'If conversations are happening, there shouldn't be any surprises when the annual performance review comes around'
Performance reviews. The very words make hearts sink, not just among employees but among managers. It's not that employees don't want feedback or that leaders don't want to develop their staff – far from it. But too often, performance reviews have a bad rap. They're seen as a time-consuming, box-ticking exercise, valued neither by managers nor staff.
It's here that HR leaders can have a positive impact by ensuring that performance reviews are one part of an ongoing process of feedback and development, designed to help staff do the best that they can.
“One of the complaints I hear is that people don't have regular appraisals, so they don't have clarity or awareness around their work or any feeling that they are being invested in,” says Karen Gately, leadership expert and HR consultant at Corporate Dojo.
“If there are regular conversations happening, then there shouldn't be any surprises when the annual performance review comes around,” says Gately. If an employee is failing to meet objectives then that needs to be addressed at the time and in the moment.
“Performance reviews should be an opportunity to reflect but also to talk about capability, growth and development so that people feel they are being invested in,” says Gately.
“Today more than ever, employees – particularly the younger generations – want to know how they are progressing, but they don't want to feel judged – that is the source of straight-out anger, says Greg Smith, author of Career Conversations: How to get the best from your talent pool.
Arbitrary ratings that aren't linked to anything concrete, or criteria that are vague and open to debate, can poison what could be a positive and helpful conversation.
“Employees want assessments to be fair and balanced. So make it simple and the measurements real, such as projects aligned to budgets or goals achieved within time frames,” says Smith.
Reflection is important, but more in terms of what has worked, Smith says.
“I don't think trawling over old miseries of the year before is much use. We should look at deficits, but you're going to get more productivity if you focus on strengths.”
An HR leader has an important role to play in helping managers become more skilled themselves at delivering performance reviews. Many people in senior roles find these conversations difficult, especially if they lack the interpersonal skills necessary to engage employees.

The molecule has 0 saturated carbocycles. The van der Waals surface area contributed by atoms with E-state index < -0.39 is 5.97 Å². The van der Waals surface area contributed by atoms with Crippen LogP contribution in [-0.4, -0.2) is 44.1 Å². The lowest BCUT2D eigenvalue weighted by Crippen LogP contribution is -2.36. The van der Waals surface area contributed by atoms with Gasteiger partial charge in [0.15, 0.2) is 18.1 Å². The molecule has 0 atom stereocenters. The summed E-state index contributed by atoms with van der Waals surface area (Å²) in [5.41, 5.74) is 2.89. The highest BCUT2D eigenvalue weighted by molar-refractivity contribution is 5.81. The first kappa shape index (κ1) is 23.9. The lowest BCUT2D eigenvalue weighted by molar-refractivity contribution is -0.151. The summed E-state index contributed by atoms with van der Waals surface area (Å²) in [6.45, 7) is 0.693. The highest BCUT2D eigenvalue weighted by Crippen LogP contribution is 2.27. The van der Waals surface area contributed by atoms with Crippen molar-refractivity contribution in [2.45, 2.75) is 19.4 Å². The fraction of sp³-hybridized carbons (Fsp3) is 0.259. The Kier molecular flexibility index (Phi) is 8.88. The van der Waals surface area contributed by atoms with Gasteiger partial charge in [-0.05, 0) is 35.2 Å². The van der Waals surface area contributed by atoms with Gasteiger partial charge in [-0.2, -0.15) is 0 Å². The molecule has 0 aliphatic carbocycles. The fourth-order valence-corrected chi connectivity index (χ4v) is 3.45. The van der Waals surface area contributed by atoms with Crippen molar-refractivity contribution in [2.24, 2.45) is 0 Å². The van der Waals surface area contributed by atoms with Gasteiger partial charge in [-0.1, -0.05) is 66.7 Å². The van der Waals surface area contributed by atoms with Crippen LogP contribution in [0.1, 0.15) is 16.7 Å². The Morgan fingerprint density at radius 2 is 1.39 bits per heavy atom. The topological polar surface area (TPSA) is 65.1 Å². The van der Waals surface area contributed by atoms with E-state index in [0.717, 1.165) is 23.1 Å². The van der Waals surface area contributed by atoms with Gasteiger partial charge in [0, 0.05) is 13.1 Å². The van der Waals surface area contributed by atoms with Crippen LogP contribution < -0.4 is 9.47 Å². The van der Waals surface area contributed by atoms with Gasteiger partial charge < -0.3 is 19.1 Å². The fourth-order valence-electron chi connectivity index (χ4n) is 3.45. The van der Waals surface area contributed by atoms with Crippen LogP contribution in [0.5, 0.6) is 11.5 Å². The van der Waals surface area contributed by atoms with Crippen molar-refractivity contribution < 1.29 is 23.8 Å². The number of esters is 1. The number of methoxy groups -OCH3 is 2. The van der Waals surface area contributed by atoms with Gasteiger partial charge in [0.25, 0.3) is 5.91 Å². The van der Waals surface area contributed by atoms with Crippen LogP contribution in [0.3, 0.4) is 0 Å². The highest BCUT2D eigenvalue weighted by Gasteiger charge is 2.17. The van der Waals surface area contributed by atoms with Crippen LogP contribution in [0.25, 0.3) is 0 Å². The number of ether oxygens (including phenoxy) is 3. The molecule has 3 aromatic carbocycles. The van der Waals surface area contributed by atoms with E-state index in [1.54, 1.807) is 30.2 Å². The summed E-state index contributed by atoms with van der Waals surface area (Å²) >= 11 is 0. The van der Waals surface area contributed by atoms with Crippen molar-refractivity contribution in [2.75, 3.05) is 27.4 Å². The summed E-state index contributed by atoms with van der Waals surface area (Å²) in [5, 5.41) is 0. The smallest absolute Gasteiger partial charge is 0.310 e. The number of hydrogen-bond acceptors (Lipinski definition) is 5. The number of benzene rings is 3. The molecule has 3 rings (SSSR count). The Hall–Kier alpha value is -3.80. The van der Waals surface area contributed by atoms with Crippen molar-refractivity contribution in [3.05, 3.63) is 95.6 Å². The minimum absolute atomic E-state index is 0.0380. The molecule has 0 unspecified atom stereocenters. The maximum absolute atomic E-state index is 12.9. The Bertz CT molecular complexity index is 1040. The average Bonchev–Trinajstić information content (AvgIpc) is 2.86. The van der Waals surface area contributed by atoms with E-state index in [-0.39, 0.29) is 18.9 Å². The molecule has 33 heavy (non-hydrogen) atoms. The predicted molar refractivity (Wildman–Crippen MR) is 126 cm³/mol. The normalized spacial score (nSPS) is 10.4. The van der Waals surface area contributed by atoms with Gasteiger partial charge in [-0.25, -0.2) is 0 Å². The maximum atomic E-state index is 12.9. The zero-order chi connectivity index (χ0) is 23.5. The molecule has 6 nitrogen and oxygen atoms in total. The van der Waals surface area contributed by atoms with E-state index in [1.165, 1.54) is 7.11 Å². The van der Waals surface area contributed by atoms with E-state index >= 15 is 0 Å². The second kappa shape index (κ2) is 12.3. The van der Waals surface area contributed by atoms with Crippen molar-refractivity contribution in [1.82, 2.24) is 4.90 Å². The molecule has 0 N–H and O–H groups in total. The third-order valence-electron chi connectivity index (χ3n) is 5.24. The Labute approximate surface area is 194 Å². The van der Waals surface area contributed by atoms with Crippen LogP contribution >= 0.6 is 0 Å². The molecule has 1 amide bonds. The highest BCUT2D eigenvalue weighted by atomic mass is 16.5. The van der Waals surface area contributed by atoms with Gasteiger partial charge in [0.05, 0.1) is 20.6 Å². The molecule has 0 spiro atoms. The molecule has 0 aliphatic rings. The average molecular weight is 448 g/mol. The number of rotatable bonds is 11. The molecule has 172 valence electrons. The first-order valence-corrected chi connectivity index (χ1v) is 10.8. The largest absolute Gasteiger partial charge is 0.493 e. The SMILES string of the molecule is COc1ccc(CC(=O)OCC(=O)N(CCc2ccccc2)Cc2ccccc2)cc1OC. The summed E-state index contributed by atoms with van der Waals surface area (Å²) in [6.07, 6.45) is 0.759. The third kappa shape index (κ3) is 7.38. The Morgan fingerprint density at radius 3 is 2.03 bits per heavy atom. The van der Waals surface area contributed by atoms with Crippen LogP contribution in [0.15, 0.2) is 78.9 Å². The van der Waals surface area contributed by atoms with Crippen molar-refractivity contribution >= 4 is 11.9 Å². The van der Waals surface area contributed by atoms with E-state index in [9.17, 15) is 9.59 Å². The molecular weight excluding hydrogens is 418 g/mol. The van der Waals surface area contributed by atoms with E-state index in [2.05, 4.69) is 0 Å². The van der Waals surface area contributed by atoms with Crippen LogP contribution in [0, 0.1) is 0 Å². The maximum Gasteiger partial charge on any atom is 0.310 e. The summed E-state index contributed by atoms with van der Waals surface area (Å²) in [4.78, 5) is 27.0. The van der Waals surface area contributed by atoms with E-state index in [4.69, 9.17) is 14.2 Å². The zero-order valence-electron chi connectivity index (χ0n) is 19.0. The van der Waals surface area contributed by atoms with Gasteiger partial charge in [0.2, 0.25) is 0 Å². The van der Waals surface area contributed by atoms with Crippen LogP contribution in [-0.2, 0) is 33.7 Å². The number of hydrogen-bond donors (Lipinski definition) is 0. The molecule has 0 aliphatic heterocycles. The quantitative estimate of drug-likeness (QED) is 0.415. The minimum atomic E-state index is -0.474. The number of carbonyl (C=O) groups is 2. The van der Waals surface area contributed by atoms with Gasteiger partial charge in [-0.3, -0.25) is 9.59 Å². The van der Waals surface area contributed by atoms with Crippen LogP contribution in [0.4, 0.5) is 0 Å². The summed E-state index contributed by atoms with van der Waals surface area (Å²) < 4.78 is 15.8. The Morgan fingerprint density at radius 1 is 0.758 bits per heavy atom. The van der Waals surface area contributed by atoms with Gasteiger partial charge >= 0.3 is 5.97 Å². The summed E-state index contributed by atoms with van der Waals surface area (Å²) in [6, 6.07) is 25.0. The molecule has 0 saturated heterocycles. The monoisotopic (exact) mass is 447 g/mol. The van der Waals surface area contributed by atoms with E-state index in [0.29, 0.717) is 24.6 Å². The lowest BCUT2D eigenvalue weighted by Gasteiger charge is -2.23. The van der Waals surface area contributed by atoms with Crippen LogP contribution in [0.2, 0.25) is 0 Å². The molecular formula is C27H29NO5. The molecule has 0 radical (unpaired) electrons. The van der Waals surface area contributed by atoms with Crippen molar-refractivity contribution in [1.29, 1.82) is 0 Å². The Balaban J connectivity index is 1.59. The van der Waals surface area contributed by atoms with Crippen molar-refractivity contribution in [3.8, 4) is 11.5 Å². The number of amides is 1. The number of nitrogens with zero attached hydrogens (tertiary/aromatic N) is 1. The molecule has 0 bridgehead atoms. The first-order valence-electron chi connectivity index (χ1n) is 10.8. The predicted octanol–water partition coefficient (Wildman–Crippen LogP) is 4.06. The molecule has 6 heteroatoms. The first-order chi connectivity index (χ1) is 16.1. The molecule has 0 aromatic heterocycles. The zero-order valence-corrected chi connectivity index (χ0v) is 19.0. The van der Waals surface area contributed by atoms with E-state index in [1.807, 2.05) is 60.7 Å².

“Particularly in technical professions such as computing, engineering and accountancy, you find that managers get the value of a performance review but they don't know how to do it,” says Smith.
Firstly, managers should understand that providing frequent feedback, coaching and support to their team members is part of their role and if necessary, they should be given training in how to do it well, says Gately. The more a manager practises giving feedback, the less they feel emotional discomfort about disappointing people and worry that people will be deflated.
If in doubt, HR can provide a script and answers to frequently asked questions so that managers have some guidance around what to say.
The template should be about “enabling and empowering the individual to help them become as successful as they can be. Conversations around shortcomings should always go hand in hand with strategies that show it is possible to overcome these and that you are on their side and going to play your role in helping them get to where they need to be,” says Gately.
Bust the bias
Other barriers to effective performance review may include unconscious bias. Training to help managers recognise and overcome their unconscious biases will ensure fair and equitable appraisals.
Linking performance reviews to salary decisions can also be problematic. Even if a manager is not involved in making salary decisions, they will still be fielding questions from employees. There needs to be transparency and clarity around the company's compensation strategy and managers need to be fully informed about how it works.
Many consultants advise separating the discussions around pay and performance to better focus on employee engagement and development.
The time taken to conduct performance reviews is another bugbear. Managers often complain that performance reviews are cumbersome and actually get in the way of having meaningful and productive conversations with their staff, says Gately. If the business uses a performance management system, make sure it is not clunky and outdated, train managers in how to use it and show how it will help them to motivate, engage and hang on to the talent.
In tandem with equipping individual managers, HR can also trawl the business to discover how people feel about the performance management process, the time commitment involved and whether the format suits the needs of different teams. Invite ideas on how it might be improved either through questionnaires, informal conversations, exit interviews and employer review sites – employees feel consulted and each insight is useful.